"Thus my heart was grieved, and I was pricked in my reins." Ps. 73:21

 

This is a hard one.

Ya, I'd have to look up the word's definition (I didn't because you said no cheating). Otherwise, I'm left to a word meaning which is not applicable.

 

I can't from the context on the second one derive on a word meaning.

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19 minutes ago, William said:

Ya, I'd have to look up the word's definition. Otherwise, I'm left to a word meaning which is not applicable.

 

I can't from the context on the second one derive on a word meaning.

It is a hard one.  I doubt anyone could just guess it.  I will leave it for now and see if anyone else has an idea.

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We control critters with reins . like a bit in the mouth of a horse ........ my reins   = my should have known better

 

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Reins are innards I'm guessing.

Oh! Is it heart strings?

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22 minutes ago, Innerfire89 said:

Reins are innards I'm guessing.

Oh! Is it heart strings?

What are innards? Is that southern slang? Sounds like something southern folk serve up on a hot plate: innards or pigs feet, 'colored' greens, black eyed peas .... .

 

Ya then answer an idiom with another idiom (heart strings)?

 

pee wee lol GIF

 

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52 minutes ago, William said:

What are innards? Is that southern slang? Sounds like something southern folk serve up on a hot plate: innards or pigs feet, 'colored' greens, black eyed peas .... .

 

Ya then answer an idiom with another idiom (heart strings)?

 

pee wee lol GIF

 

I guess it's southern thing, innards are guts, but the first one he said wasn't an idiom. 

 

 

 

Now this one is not an idiom but has to do with word meaning.  Now no cheating!!!

 

"Yea, my reins shall rejoice, when thy lips speak right things." (Pro. 23:16)

 

What are "reins"?  HINT: We get a medical term from the word.

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5 hours ago, William said:

What are innards?

WWW.GOOGLE.COM
WWW.MERRIAM-WEBSTER.COM

the internal organs of a human being or animal; especially : viscera; the internal parts especially of a structure or mechanism… See the full definition
DICTIONARY.CAMBRIDGE.ORG

innards meaning: 1. the organs inside a person or animal, or the inside parts of a machine 2. the inner organs of a person or animal, or the inside parts of a machine: . Learn more.

 

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6 hours ago, Innerfire89 said:

Reins are innards I'm guessing.

Good guess!  Specifically kidneys.  As in renal disease (i.e. kidney disease).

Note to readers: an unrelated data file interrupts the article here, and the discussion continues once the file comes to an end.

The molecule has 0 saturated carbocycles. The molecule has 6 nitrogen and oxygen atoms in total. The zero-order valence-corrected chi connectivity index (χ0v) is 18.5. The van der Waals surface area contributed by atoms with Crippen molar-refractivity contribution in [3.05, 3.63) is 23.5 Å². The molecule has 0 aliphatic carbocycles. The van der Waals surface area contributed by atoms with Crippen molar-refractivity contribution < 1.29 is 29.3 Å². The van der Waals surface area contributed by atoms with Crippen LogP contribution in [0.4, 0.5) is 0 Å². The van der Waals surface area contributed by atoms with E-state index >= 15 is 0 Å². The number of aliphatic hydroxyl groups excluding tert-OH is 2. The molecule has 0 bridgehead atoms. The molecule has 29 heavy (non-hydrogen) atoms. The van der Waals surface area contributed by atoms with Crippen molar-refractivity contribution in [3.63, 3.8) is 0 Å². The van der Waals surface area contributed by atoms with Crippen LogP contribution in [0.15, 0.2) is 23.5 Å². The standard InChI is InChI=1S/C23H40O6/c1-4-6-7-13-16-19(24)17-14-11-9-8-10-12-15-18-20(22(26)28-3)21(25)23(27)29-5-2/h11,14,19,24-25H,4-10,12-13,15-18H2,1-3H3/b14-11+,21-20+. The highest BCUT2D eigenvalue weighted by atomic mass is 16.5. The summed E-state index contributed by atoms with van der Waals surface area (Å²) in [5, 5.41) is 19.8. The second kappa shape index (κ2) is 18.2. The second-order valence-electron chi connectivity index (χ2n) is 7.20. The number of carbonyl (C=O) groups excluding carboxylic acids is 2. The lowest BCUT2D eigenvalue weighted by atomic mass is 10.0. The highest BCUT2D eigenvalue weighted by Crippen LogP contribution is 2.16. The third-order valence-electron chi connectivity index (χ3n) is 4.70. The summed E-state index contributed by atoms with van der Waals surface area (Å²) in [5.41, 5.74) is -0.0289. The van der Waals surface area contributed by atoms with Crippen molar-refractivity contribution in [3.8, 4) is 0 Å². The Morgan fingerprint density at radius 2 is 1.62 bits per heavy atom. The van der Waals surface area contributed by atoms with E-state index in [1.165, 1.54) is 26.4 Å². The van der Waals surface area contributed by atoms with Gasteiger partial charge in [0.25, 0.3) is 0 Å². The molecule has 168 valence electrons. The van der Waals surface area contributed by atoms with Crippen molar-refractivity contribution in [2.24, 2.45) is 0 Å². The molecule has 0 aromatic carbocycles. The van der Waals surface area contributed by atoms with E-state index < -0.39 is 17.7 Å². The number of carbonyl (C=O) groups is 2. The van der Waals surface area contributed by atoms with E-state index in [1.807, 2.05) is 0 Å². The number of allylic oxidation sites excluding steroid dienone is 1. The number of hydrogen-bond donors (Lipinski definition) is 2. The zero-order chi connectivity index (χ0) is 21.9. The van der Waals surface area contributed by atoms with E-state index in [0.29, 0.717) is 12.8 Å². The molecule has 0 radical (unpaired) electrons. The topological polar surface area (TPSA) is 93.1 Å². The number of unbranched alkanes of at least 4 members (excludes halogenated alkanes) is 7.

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Next we have Numbers 34:5.

 

"And the border shall fetch a compass from Azmon unto the river of Egypt, and the goings out of it shall be at the sea."

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1 hour ago, Origen said:

Next we have Numbers 34:5.

 

"And the border shall fetch a compass from Azmon unto the river of Egypt, and the goings out of it shall be at the sea."

Hello @Origen,

 

Would it not mean to make a circuit? Or a round about course, eg.,2 Kings 3:9 -

 

' And he said, "Which way shall we go up?" 

And he answered, "The way through the wilderness of Edom."
So the king of Israel went, and the king of Judah, and the king of Edom:

and they fetched a compass of seven days' journey:

and there was no water for the host, and for the cattle that followed them.'

(2 Kings 3:8,9)

 

Edited by C.Jord
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5 minutes ago, C.Jord said:

Hello @Origen,

 

Would it not mean to make a circuit?

Correct CJ.  It has to do with routes of travel and borders.


This idiom is used five times in the Bible (Num. 34:5, Josh. 15:3, 2 Sam. 5:23, 2 Kings 3:9, Acts 28:13).

 

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Posted (edited)

'And old shoes and clouted upon their feet, and old garments upon them;

and all the bread of their provision was dry and mouldy.'
(Joshua 9:5)  

 

(Q) What do you think of the word, 'clouted' or 'clouts' as in  Jeremiah 38:11-12?

Edited by C.Jord

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15 minutes ago, C.Jord said:

a round about course

Colorful language which encompasses direction. I remember being in awe at one point when appreciating the KJV for its colorful language. The this, that, there, round about etc all convey direction at times.

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This one is really hard in my opinion, Daniel 11:30

 

"For the ships of Chittim shall come against him: therefore he shall be grieved, and return, and have indignation against the holy covenant: so shall he do; he shall even return, and have intelligence with them that forsake the holy covenant."